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Ways to Minimize Shoulder Pain While Surfing

Updated: Apr 5

Minimize Shoulder Pain Surfing:

Fix it before it breaks

girl with shoulder pain

If you get a ding on your surfboard, it's better to get it fixed before it starts taking on a

lot of water and ruins the surfboard. The same goes for injuries. Chronic injuries that are ignored will likely worsen and eventually prevent you from surfing altogether. When injuries are addressed more immediately, they can resolve quicker and cause less damage. To minimize shoulder pain while surfing, you want to fix it before it breaks.


Rest isn’t always best. People commonly show up to physical therapy only after their home remedies of resting and icing were unsuccessful at healing the injury when they return to activity. We are commonly asked, ‘Why does it still hurt, I took a month off?’


Many times people avoid seeking medical help from an Orthopedic MD or a Physical Therapist for chronic injuries because they assume they will be told to stop their activity. A common misconception is that resting will heal the injury entirely. The body doesn’t heal that way. A month of resting = a month of deconditioning.


So yes, rest is good, but like most things in life, too much of a good thing can be bad! With rest comes de-conditioned muscles, which can lead to muscle imbalances or atrophy. Returning to previous activities with these types of strength deficits after a month of rest can result in rapid re-injury and chronic pain.



a diagram of re-injury cycle


Muscle atrophy occurs significantly faster than muscle strengthening. Although rest allows inflammation from a soft tissue injury to subside, it is not the complete solution. Activity modifications along with physical therapy can empower a person to work through an injury without having to give up their activity.


If you’re dealing with shoulder issues, I can help you navigate through it! I love to help people surf longer and avoid chronic injury through hands-on treatment and specific exercises tailored to address individual specific needs. I specialize in helping surfers get out of pain, prevent injury, and surf for as long as possible.


Common causes of shoulder pain:

  • Instability

  • Rotator cuff strains

  • Overuse

  • Arthritis

  • Upper back (Thoracic) stiffness

  • Neck issues


Wetsuit choice

Wetsuit Design: Chest Zip or Back Zip


Getting in and out of wetsuits can be a struggle, especially when dealing with shoulder pain.

Pros

Cons

Back Zip

  • Easier to get on/off

  • Easier to paddle in

  • Less resistance for stiff shoulders

  • Hard to reach behind back to zip up

  • Can be painful if have a RC injury

Chest Zip

  • Warmer, no back flushes of water

  • More restrictive paddling

  • Hard to get on/off

  • May be painful for someone with joint laxity or shoulder stiffness


Ultimately, it comes down to personal preference & fit. If you have shoulder pain, these may be key things to consider when you’re looking for a new wetsuit.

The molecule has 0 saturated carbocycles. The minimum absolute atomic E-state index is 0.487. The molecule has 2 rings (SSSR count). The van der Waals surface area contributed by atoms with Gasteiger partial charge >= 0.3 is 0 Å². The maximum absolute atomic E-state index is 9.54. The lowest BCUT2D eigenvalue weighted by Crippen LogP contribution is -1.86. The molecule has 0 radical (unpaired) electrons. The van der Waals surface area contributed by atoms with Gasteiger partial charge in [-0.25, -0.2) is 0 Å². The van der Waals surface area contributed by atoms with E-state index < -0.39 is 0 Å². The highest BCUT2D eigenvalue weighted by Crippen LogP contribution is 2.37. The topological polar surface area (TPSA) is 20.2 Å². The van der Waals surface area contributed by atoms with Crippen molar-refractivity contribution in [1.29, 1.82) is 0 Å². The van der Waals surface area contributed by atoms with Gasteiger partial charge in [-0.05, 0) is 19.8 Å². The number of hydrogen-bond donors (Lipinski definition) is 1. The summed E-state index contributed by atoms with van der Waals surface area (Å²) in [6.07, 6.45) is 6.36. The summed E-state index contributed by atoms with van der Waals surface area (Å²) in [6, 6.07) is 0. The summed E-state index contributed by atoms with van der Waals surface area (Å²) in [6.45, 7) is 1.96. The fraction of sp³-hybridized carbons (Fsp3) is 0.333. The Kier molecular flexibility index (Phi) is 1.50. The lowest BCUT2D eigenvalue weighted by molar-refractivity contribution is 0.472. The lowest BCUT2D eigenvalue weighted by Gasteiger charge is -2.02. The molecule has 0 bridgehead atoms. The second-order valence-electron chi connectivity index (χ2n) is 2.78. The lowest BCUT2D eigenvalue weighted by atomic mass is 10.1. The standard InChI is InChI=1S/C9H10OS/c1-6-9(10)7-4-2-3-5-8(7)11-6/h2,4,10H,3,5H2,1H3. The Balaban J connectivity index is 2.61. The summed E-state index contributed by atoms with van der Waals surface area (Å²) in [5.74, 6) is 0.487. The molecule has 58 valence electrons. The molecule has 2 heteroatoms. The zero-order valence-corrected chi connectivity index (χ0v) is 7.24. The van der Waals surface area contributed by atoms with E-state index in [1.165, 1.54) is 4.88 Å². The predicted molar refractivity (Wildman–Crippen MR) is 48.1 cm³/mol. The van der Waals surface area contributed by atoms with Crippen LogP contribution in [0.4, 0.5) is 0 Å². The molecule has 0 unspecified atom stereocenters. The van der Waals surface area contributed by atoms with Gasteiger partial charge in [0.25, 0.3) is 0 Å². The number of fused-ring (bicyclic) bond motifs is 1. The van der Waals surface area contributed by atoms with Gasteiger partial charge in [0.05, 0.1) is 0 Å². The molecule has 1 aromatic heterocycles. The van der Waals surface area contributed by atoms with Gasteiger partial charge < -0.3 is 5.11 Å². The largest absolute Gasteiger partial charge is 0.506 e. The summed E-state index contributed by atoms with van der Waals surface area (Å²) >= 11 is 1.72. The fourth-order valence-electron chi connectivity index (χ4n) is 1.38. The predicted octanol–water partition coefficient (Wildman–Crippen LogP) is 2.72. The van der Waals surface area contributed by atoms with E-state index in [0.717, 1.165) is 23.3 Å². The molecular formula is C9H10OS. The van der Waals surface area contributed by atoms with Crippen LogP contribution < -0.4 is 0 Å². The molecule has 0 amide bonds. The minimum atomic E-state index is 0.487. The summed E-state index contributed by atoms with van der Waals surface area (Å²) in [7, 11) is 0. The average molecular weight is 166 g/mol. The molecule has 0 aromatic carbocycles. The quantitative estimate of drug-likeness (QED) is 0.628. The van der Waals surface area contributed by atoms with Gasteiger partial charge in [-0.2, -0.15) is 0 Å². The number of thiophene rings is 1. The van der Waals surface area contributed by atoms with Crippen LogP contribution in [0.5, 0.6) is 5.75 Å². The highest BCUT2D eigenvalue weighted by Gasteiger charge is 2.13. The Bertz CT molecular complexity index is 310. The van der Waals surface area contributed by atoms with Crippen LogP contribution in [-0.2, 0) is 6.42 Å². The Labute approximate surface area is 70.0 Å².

Spring Suit vs. Full Suit

  • No arms/Short arms - easier to paddle

  • Full arms - adds most resistance for paddling

Wetsuit Thickness

Preserving body temperature or body temperature may not be your highest priority if you’re only going to surf for a short session. You may be better off wearing a thinner suit to save your shoulders from paddling against more resistance if you’re only going to stay out for a short session.

  • Thicker = more resistance & warmer

  • Thinner = less resistance & colder


How to modify paddling when there’s shoulder pain

Paddling with Straight or Bent Elbow


If you’re experiencing pain while paddling, rotator cuff irritation may be the cause. The rotator cuff (RC) is designed to stabilize the shoulder joint during dynamic activities. RC injuries are common in repetitive overhead sports like surfing (paddling), swimming, throwing sports, and volleyball.


Most commonly irritated tendon is the supraspinatus, which exits next to the AC joint. Supraspinatus tendon irritation can be localized or send pain to the elbow or hand.


🔥Serious Rotator Cuff pain may present as:

  • Sharp Pain raising arm to side

  • Sharp Pain reaching behind back

  • Sharp Pain reaching overhead

  • Pain paddling under board

  • Band-like pain radiating to elbow or hand


’S’ Stroke: hand and arm move in an ’S’ shape to propel the water under the surfboard while paddling. As you take a stroke and rotate your shoulder moving the water under your board, you may experience pain in the shoulder. When the hand scoops water under the surfboard during an ’S’ Stroke, the shoulder internally rotates and the supraspinatus tendon is put on stretch.



a person paddling on surfboard
S Stroke


Pain during the internal rotation portion of paddling may indicate rotator cuff irritation.

If the supraspinatus tendon is irritated and put on stretch it will likely increase pain, irritation, and diminish paddling strength via muscle inhibition.


The body tends to find the path of least resistance. Pain will lead to changes in paddling mechanics, inhibit muscle activation, and result in muscle compensation patterns. Poor paddling mechanics combined with muscle inhibition can accelerate tissue break down and lead to injury, which can keep you out of the water for longer periods of time.


💡How to Modify:

  • Paddle with a STRAIGHT ELBOW

  • Uses more LATS

  • Keeping the elbow straight, the RC tendon isn’t put on as much stress